Latinx and Hispanic communities are known to dismiss mental health conditions, as they are not considered real life problems, compared to physical health issues and have belittled those affected and seeking treatment.
As a first generation Mexican American college student, I’ve been told by my parents to work and study hard in order to be successful. But there are times where I felt it was easier said than done because I struggled with depression and anxiety, making it harder to live to my full potential.
Throughout my high school years, I was often described as quiet or shy by my classmates, but in reality I was anxious and had low self-esteem so my social skills were not the best.
Junior year was rough because I let my grades slip due to my lack of motivation, but I knew deep down there was something wrong with me so I brought up my concerns to my parents. Their responses were either: “It’s all in your head,” or “You’re not exercising enough.”
The National Alliance on Mental Illness reported more than half of Hispanic and Latinx individuals from ages 18 to 25 have mental illnesses that can worsen over time if not treated.
Seeking treatment for mental illnesses, such as counseling or going on prescribed medications, are looked down upon due to the cultural differences within Latinx/Hispanic communities.
“For Latinos, having a mental illness or even receiving counseling can be stigmatizing. Poor access to care due to low rates of insurance, immigration status, language and cultural barriers in healthcare which can include differences between provider-patient in explanatory models of illness and families as the gatekeepers can limit entry into treatment,” according to the American Psychiatric Association.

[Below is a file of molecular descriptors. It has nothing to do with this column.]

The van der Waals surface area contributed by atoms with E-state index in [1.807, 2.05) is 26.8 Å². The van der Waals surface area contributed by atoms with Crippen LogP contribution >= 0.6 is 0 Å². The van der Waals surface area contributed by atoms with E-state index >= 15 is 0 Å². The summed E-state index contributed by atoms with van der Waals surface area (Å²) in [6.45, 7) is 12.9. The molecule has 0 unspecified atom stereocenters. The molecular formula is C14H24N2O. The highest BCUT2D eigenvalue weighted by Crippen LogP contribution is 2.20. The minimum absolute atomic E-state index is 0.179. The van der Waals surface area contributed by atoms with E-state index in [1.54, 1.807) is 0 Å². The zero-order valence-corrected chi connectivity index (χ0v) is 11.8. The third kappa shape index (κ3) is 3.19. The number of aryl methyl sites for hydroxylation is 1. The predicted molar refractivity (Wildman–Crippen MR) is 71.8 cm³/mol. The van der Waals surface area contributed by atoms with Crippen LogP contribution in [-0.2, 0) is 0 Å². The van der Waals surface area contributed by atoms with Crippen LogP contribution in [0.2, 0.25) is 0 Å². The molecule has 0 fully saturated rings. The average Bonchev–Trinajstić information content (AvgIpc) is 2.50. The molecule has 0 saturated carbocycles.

Although I live in a middle-class household that has a family health insurance plan, my anxiety and depression were still misunderstood. I would feel guilty because I shouldn’t be sad or worried about anything when there’s food on the table and a roof over my head.
There were countless times where I ignored my symptoms, and would try to convince myself that I was just having some “off days,” but in my case, “off days” were everyday.
Around one year ago, I decided it was time to prioritize my mental health by going to therapy sessions and taking antidepressants. There are times where I regret not seeking help sooner, but what matters is that I finally decided to break the cultural stigma towards mental illnesses.
Latinx culture describes therapy as a resource for crazy, unstable people which can steer individuals away from seeking help. When in reality, my outlook on life has definitely changed ever since I started going to therapy because I’ve gained self-confidence and am kinder to myself. In fact, I’ve also cut ties off with toxic people, and am living a much healthier lifestyle.
Taking the first step is always the hardest because you’re admitting that you have a problem, and that can be difficult to accept. Mental health is just as important as your physical health, and taking antidepressants is nothing to be ashamed about.
Taking antidepressants was the best decision I made for my well-being because not only do they balance my brain chemicals, but they have also helped me with my social skills and productivity.
Seeking treatment is not a sign of weakness, it’s a journey to accept change and emotional prosperity.
Long Beach State offers mental health services through Counseling and Psychological Services (CAPS) for students and can be contacted at (562) 985-4001 for more information.